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Thread: Flux Core Beads skinny

  1. #1
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    Flux Core Beads skinny

    Hi I just got a hobart 190 and I have started to try to weld with it at it is making thin beads.
    Im using the recommended setting and still no luck getting better beads.Name:  20140615_213252.jpg
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  2. #2
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    Re: Flux Core Beads skinny

    Try and slow way down. One of the biggest issues I see with new welders is that they want to go really fast. Try taking at least twice as long to do the beads and see if that helps. Remember the molten slag will tend to fool you into thinking the bead is bigger than it really is. It takes a bit of time and experience to learn what is slag, and what is molten steel.
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  3. #3
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    Re: Flux Core Beads skinny

    This was really thin metal and when I would go slower it would burn through. Even on the lowest setting it would burn through.

  4. #4
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    Re: Flux Core Beads skinny

    It helps to put all that info into the 1st post so we know what we are working with... Material thickness, wire size and type, machine settings.... The more we know the better our replies can be.

    If that's the case you may be screwed. FC wire isn't a good choice for thin material. You need solid wire and gas. There are a few things that can help, backing materials to act as a heat sink, doing short welds and allowing the material to cool between welds, manually pulsing the trigger, but most won't overcome the basic issue that the process is all wrong for thin steel. 18 ga is about as thin as most guys with a fair amount of experience can do even using all the "tricks". 16 ga is very tough for new guys, but is doable with a lot of practice.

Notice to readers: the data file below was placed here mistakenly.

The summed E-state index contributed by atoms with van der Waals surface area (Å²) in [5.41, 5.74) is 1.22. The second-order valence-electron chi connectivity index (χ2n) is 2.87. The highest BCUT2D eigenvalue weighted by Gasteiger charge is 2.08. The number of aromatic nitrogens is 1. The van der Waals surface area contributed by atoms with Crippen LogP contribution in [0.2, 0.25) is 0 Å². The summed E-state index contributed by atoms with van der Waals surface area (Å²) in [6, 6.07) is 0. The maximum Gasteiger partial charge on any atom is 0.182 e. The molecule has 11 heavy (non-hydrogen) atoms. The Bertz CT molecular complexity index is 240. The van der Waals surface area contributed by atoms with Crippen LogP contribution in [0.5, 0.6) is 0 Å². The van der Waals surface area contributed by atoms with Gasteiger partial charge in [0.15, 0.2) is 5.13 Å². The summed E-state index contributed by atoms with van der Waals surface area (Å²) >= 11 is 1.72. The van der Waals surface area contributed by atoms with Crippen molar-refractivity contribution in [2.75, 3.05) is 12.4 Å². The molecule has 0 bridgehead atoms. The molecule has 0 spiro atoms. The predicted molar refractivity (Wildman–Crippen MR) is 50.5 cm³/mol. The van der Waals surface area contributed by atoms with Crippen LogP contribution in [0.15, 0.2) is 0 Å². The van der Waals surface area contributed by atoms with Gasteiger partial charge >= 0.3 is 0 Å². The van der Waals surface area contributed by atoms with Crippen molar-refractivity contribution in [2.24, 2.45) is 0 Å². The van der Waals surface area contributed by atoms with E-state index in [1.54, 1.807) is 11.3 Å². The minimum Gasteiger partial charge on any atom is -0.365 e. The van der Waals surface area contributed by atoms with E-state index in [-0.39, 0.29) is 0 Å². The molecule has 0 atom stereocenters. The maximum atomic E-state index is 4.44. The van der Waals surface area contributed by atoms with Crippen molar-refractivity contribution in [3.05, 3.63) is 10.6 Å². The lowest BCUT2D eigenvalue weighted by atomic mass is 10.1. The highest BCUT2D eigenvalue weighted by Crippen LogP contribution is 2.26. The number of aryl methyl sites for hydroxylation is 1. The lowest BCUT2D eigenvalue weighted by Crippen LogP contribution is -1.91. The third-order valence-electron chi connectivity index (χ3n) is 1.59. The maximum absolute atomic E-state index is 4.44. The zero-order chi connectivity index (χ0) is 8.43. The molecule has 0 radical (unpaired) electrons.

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    No government ever voluntarily reduces itself in size. Government programs, once launched, never disappear. Actually, a government bureau is the nearest thing to eternal life we'll ever see on this earth!

    Ronald Reagan

  5. #5
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    Re: Flux Core Beads skinny

    Ill find something that is thicker to practice on.
    Thank you

  6. #6
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    Re: Flux Core Beads skinny

    14 ga to 1/8" is a good size. Thick enough you won't burn thru right away, thin enough you don't have to have the machine maxed out. Start just running beads on flat plate. You want to get the basics down, Try and maintain a nice even travel speed and stick out ( distance from material to gun tip) as you travel along. You want to learn to ignore the bright shinny light and concentrate on learning to distinguish between what is molten metal and what is molten slag. Once you become consistent, you can start overlapping each bead 50% over the last. This helps tune in your aim and helps you go thru minimal material. Once you hit joints, you'll burn thru a ton of steel.

    You might give some thought to taking a night class at a local tech school or community college. When you sit down and add up what material, wire, gas, electric and so on will cost you, not to mention the instruction, a class is often stupid cheap. Around me it breaks down to about $11.50 an hour for all the material you can use in class. Most guys can easily burn up well more than that if they are dedicated to learning.
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    No government ever voluntarily reduces itself in size. Government programs, once launched, never disappear. Actually, a government bureau is the nearest thing to eternal life we'll ever see on this earth!

    Ronald Reagan

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